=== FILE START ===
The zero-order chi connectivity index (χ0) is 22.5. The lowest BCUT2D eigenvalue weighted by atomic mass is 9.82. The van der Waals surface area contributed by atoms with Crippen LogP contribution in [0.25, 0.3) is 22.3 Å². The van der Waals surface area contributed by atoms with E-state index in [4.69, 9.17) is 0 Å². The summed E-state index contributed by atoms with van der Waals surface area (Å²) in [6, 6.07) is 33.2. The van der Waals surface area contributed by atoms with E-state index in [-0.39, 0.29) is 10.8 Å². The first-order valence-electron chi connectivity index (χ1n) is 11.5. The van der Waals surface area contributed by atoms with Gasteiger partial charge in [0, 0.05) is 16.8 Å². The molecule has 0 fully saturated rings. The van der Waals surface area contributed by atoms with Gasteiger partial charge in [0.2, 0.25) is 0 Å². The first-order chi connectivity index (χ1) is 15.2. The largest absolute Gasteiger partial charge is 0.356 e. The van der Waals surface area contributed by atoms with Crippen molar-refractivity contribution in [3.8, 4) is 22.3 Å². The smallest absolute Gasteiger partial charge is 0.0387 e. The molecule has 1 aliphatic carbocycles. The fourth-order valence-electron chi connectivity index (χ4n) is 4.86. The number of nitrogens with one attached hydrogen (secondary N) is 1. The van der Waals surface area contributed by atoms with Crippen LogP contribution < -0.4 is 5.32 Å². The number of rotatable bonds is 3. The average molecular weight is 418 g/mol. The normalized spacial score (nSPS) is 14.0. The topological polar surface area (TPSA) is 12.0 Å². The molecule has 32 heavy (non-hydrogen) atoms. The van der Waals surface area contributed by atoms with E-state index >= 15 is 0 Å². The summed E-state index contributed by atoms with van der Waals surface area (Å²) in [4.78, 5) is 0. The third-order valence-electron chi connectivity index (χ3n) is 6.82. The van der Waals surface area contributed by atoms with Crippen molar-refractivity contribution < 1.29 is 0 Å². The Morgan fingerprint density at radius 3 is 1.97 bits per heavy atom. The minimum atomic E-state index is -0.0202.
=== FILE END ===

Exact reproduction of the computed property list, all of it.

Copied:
The zero-order chi connectivity index (χ0) is 22.5. The lowest BCUT2D eigenvalue weighted by atomic mass is 9.82. The van der Waals surface area contributed by atoms with Crippen LogP contribution in [0.25, 0.3) is 22.3 Å². The van der Waals surface area contributed by atoms with E-state index in [4.69, 9.17) is 0 Å². The summed E-state index contributed by atoms with van der Waals surface area (Å²) in [6, 6.07) is 33.2. The van der Waals surface area contributed by atoms with E-state index in [-0.39, 0.29) is 10.8 Å². The first-order valence-electron chi connectivity index (χ1n) is 11.5. The van der Waals surface area contributed by atoms with Gasteiger partial charge in [0, 0.05) is 16.8 Å². The molecule has 0 fully saturated rings. The van der Waals surface area contributed by atoms with Gasteiger partial charge in [0.2, 0.25) is 0 Å². The first-order chi connectivity index (χ1) is 15.2. The largest absolute Gasteiger partial charge is 0.356 e. The van der Waals surface area contributed by atoms with Crippen molar-refractivity contribution in [3.8, 4) is 22.3 Å². The smallest absolute Gasteiger partial charge is 0.0387 e. The molecule has 1 aliphatic carbocycles. The fourth-order valence-electron chi connectivity index (χ4n) is 4.86. The number of nitrogens with one attached hydrogen (secondary N) is 1. The van der Waals surface area contributed by atoms with Crippen LogP contribution < -0.4 is 5.32 Å². The number of rotatable bonds is 3. The average molecular weight is 418 g/mol. The normalized spacial score (nSPS) is 14.0. The topological polar surface area (TPSA) is 12.0 Å². The molecule has 32 heavy (non-hydrogen) atoms. The van der Waals surface area contributed by atoms with E-state index >= 15 is 0 Å². The summed E-state index contributed by atoms with van der Waals surface area (Å²) in [4.78, 5) is 0. The third-order valence-electron chi connectivity index (χ3n) is 6.82. The van der Waals surface area contributed by atoms with Crippen molar-refractivity contribution < 1.29 is 0 Å². The Morgan fingerprint density at radius 3 is 1.97 bits per heavy atom. The minimum atomic E-state index is -0.0202.